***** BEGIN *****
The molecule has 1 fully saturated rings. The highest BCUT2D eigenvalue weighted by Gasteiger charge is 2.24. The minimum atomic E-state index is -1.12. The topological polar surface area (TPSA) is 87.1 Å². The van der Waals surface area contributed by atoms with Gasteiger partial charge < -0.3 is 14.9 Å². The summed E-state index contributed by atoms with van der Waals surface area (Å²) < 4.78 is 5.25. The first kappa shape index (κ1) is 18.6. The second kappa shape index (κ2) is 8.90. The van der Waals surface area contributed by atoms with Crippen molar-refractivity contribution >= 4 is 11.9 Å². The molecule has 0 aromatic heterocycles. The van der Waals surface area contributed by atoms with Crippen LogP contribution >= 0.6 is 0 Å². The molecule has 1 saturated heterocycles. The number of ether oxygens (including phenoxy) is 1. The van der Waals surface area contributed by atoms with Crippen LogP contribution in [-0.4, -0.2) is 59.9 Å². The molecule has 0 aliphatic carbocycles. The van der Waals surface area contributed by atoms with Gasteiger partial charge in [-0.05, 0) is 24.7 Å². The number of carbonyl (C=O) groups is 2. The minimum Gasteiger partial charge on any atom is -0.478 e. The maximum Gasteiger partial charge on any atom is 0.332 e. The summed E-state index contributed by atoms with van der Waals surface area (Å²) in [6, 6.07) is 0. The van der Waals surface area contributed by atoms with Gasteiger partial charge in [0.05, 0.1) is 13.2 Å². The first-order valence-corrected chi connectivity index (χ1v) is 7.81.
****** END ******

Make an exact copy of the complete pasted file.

The molecule has 1 fully saturated rings. The highest BCUT2D eigenvalue weighted by Gasteiger charge is 2.24. The minimum atomic E-state index is -1.12. The topological polar surface area (TPSA) is 87.1 Å². The van der Waals surface area contributed by atoms with Gasteiger partial charge < -0.3 is 14.9 Å². The summed E-state index contributed by atoms with van der Waals surface area (Å²) < 4.78 is 5.25. The first kappa shape index (κ1) is 18.6. The second kappa shape index (κ2) is 8.90. The van der Waals surface area contributed by atoms with Crippen molar-refractivity contribution >= 4 is 11.9 Å². The molecule has 0 aromatic heterocycles. The van der Waals surface area contributed by atoms with Crippen LogP contribution >= 0.6 is 0 Å². The molecule has 1 saturated heterocycles. The number of ether oxygens (including phenoxy) is 1. The van der Waals surface area contributed by atoms with Crippen LogP contribution in [-0.4, -0.2) is 59.9 Å². The molecule has 0 aliphatic carbocycles. The van der Waals surface area contributed by atoms with Gasteiger partial charge in [-0.05, 0) is 24.7 Å². The number of carbonyl (C=O) groups is 2. The minimum Gasteiger partial charge on any atom is -0.478 e. The maximum Gasteiger partial charge on any atom is 0.332 e. The summed E-state index contributed by atoms with van der Waals surface area (Å²) in [6, 6.07) is 0. The van der Waals surface area contributed by atoms with Gasteiger partial charge in [0.05, 0.1) is 13.2 Å². The first-order valence-corrected chi connectivity index (χ1v) is 7.81.